The URAA allows for copyright protection for foreign works that were previously in the public domain. The district court in Colorado first found for the government but on remand the Tenth Circuit asked the district court to determine whether the URAA is content – based or content – neutral and found that the URAA violated the First Amendment. There were cross-appeals before the Tenth Circuit. Plaintiffs are artists who used foreign works that at the time were in the public domain and but the copyright in the original works were restored under URAA. Plaintiffs sought injunctive relief claiming the statute was invalid, force the government not to enforce actions for restored copyrights and the Register of Copyrights to cancel restored registrations. The government as Defendant appealed summary judgment for Plaintiffs and sought reversal on Defendant’s motion for summary judgment. The Tenth Circuit reversed finding the URAA does not violate the First Amendment.
What is the URAA?
As part of compliance with TRIPs (Agreement on Trade Related Aspects of Intellectual Property Rights) in 1994, the U.S. was required to provide copyright protection to foreign works where their term for protection had not expired. This was originally part of the Berne Convention (a multinational treaty which the United States joined in 1989); however the U.S. failed to enact a law to extend protection for foreign works.
The URAA restored copyright protection for foreign works which had fallen into the public domain because:
- the work failed to comply with formalities (i.e. the failure to place a copyright notice on a work prior to 1989 (and the enactment of the Berne Convention) could subject the work to falling into the public domain)
- lack of subject matter protection
- lack of national eligibility
The parties stipulated that the URAA is content neutral and thus subject to intermediate and not strict scrutiny. Under intermediate scrutiny, the statute will not be unconstitutional if there is not substantial burden on speech to further the important government interests.
The appellate court sided with the government finding compliance with treaties, protecting U.S. copyright holders interest in foreign countries (as reciprocity may be granted with other treaty members) and restoring foreign authors rights in the United States to be important governmental interests.
Among the reasons cited by the court were its deference on foreign affairs issues to Congress and the President and economic arguments about the losses the U.S. authors would suffer because their works would fall into the public domain due to failure of the U.S. to agree to copyright relations with different countries (and recognize the rights of the foreign authors). Without the reciprocal protections offered under the URAA, American authors would not be provided with “restored” copyrights in other countries. Congress considered the effect on those who would be infringing “restored” copyrights.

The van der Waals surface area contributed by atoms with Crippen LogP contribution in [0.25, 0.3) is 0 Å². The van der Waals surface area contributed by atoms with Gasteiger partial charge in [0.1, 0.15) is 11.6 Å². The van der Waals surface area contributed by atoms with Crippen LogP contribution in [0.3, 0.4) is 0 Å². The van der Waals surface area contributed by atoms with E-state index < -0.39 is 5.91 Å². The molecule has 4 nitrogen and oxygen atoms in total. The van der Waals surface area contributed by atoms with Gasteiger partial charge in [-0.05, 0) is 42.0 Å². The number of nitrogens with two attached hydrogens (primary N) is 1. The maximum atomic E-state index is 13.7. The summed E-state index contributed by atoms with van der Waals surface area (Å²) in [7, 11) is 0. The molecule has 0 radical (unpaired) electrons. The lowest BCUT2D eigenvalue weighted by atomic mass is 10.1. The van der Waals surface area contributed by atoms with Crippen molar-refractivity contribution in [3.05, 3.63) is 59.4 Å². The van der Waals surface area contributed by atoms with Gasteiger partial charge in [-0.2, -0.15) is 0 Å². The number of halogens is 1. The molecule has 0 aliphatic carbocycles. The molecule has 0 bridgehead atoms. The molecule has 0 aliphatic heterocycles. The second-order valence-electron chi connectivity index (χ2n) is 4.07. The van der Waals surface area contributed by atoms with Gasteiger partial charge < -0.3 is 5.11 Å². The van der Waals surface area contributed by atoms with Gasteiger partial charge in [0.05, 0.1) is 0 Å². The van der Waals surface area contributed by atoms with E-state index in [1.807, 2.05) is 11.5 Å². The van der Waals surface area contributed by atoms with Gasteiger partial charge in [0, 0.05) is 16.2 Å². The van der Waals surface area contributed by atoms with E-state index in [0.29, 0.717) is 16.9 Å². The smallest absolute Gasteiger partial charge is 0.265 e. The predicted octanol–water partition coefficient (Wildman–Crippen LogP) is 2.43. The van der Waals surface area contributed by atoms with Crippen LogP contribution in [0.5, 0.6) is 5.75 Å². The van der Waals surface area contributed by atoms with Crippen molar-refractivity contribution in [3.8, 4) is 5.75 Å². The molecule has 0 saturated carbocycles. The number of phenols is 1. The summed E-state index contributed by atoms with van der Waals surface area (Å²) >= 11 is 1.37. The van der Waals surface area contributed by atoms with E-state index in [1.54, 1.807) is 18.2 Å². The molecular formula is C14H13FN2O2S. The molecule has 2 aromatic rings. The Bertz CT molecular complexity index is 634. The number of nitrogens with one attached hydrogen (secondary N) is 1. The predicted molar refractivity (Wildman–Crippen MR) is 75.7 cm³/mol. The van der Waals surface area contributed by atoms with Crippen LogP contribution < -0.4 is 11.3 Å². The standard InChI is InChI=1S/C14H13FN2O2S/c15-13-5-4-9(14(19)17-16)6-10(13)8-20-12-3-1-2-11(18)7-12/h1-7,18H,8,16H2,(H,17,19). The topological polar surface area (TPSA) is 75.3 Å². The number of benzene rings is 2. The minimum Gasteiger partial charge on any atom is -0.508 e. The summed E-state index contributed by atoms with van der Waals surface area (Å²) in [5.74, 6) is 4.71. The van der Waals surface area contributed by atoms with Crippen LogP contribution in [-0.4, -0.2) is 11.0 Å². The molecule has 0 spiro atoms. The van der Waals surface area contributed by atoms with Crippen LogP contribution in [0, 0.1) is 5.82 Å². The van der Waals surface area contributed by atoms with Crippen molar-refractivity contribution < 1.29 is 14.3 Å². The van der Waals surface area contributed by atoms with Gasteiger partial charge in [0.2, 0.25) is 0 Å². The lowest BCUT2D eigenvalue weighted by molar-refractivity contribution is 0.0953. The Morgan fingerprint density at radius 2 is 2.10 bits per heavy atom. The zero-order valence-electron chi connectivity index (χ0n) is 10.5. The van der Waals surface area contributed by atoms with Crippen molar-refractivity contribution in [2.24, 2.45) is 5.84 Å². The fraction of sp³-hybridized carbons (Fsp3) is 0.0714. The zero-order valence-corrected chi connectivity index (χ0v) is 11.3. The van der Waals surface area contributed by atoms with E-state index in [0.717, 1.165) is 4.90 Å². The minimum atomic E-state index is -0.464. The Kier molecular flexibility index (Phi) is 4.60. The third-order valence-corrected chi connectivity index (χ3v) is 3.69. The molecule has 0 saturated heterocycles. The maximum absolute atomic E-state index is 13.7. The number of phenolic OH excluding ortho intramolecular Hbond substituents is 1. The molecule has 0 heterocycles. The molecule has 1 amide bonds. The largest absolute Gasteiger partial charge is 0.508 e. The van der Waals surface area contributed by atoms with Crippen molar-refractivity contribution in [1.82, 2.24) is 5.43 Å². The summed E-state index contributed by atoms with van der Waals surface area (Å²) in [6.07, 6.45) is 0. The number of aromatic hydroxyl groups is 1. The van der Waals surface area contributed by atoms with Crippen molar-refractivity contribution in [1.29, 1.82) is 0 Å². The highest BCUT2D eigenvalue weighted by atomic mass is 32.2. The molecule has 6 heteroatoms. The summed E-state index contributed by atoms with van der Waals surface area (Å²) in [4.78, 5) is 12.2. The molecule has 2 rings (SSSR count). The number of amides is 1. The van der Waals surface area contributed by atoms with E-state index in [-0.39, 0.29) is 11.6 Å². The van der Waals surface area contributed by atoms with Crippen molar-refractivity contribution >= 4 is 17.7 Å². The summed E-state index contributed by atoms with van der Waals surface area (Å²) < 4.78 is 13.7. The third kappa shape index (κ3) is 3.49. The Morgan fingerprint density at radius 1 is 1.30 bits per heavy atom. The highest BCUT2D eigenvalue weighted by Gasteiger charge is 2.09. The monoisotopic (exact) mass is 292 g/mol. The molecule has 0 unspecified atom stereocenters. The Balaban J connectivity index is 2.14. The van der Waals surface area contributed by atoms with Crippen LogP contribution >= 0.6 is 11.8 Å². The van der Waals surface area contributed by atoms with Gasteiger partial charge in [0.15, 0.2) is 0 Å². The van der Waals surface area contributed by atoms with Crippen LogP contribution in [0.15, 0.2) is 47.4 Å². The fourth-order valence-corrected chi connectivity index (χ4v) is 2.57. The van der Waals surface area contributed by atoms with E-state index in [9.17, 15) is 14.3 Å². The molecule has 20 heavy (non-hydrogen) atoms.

The Court also found that the law was not overbroad and extending beyond the government interests. The court claims that the URAA does not interfere with the built in protections of the First Amendments in copyright law, such as fair use and the idea / expression dichotomy. (Although in this instance, there is an argument that the URAA does stifle free speech and its scope by removing works that were already in the public domain.)
The Tenth Circuit also rejected Plaintiffs’ arguments that the URAA is facially unconstitutional. Plaintiffs argued there should be a bright line about what is in the public domain. However, relying in part on Eldred v. Ashcroft, 537 U.S. 186 (2003) (the Supreme Court decision upholding the Sonny Bono Copyright Extension Act – allowing for copyright protection to be extended to the life of the author plus 70 years), the court found that Congress had the power to extend copyright to works in the public domain.
The court failed to address an important distinction between Eldred and the URAA. In Eldred, Congress was not removing any works from the public but merely extended protection for works that were currently protected. In Golan, Congress was removing works that were already in the public domain. Retroactivity that may pull works out of the public domain could be more problematic than the issue in Eldred.
Will the Supreme Court extend Congressional power to take works out of the public domain? This is a classic copyright case with constitutional implications that the Supreme Court could not pass up.